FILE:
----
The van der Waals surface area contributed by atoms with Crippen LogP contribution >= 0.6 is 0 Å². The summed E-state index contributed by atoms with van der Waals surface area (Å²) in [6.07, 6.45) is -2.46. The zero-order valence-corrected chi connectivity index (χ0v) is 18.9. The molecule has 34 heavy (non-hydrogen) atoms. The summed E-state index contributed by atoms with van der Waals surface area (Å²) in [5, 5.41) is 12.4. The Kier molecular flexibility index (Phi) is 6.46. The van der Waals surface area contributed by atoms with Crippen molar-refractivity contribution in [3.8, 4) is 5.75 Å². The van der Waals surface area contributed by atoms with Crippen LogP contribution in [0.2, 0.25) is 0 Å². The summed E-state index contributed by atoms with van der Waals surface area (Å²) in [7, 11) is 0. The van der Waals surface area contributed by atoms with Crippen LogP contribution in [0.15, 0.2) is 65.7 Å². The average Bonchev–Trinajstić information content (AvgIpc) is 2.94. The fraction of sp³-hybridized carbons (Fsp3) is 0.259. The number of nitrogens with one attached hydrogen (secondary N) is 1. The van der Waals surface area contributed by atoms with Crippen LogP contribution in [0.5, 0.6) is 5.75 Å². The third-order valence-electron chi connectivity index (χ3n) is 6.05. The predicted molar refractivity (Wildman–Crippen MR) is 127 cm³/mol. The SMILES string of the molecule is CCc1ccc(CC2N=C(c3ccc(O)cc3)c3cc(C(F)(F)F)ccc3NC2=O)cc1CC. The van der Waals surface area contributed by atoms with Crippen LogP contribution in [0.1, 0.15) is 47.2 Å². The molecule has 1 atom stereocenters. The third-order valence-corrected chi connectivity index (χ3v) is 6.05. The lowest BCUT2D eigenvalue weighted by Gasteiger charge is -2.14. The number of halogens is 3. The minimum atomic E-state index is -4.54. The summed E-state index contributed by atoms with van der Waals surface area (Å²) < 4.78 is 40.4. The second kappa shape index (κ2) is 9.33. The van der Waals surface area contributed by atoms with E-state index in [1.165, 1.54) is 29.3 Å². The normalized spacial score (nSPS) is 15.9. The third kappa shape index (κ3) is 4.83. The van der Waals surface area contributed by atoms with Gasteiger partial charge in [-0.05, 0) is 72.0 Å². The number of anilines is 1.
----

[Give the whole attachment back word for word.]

The van der Waals surface area contributed by atoms with Crippen LogP contribution >= 0.6 is 0 Å². The summed E-state index contributed by atoms with van der Waals surface area (Å²) in [6.07, 6.45) is -2.46. The zero-order valence-corrected chi connectivity index (χ0v) is 18.9. The molecule has 34 heavy (non-hydrogen) atoms. The summed E-state index contributed by atoms with van der Waals surface area (Å²) in [5, 5.41) is 12.4. The Kier molecular flexibility index (Phi) is 6.46. The van der Waals surface area contributed by atoms with Crippen molar-refractivity contribution in [3.8, 4) is 5.75 Å². The van der Waals surface area contributed by atoms with Crippen LogP contribution in [0.2, 0.25) is 0 Å². The summed E-state index contributed by atoms with van der Waals surface area (Å²) in [7, 11) is 0. The van der Waals surface area contributed by atoms with Crippen LogP contribution in [0.15, 0.2) is 65.7 Å². The average Bonchev–Trinajstić information content (AvgIpc) is 2.94. The fraction of sp³-hybridized carbons (Fsp3) is 0.259. The number of nitrogens with one attached hydrogen (secondary N) is 1. The van der Waals surface area contributed by atoms with Crippen LogP contribution in [0.5, 0.6) is 5.75 Å². The third-order valence-electron chi connectivity index (χ3n) is 6.05. The predicted molar refractivity (Wildman–Crippen MR) is 127 cm³/mol. The SMILES string of the molecule is CCc1ccc(CC2N=C(c3ccc(O)cc3)c3cc(C(F)(F)F)ccc3NC2=O)cc1CC. The van der Waals surface area contributed by atoms with Crippen LogP contribution in [0.1, 0.15) is 47.2 Å². The molecule has 1 atom stereocenters. The third-order valence-corrected chi connectivity index (χ3v) is 6.05. The lowest BCUT2D eigenvalue weighted by Gasteiger charge is -2.14. The number of halogens is 3. The minimum atomic E-state index is -4.54. The summed E-state index contributed by atoms with van der Waals surface area (Å²) < 4.78 is 40.4. The second kappa shape index (κ2) is 9.33. The van der Waals surface area contributed by atoms with E-state index in [1.165, 1.54) is 29.3 Å². The normalized spacial score (nSPS) is 15.9. The third kappa shape index (κ3) is 4.83. The van der Waals surface area contributed by atoms with Gasteiger partial charge in [-0.05, 0) is 72.0 Å². The number of anilines is 1.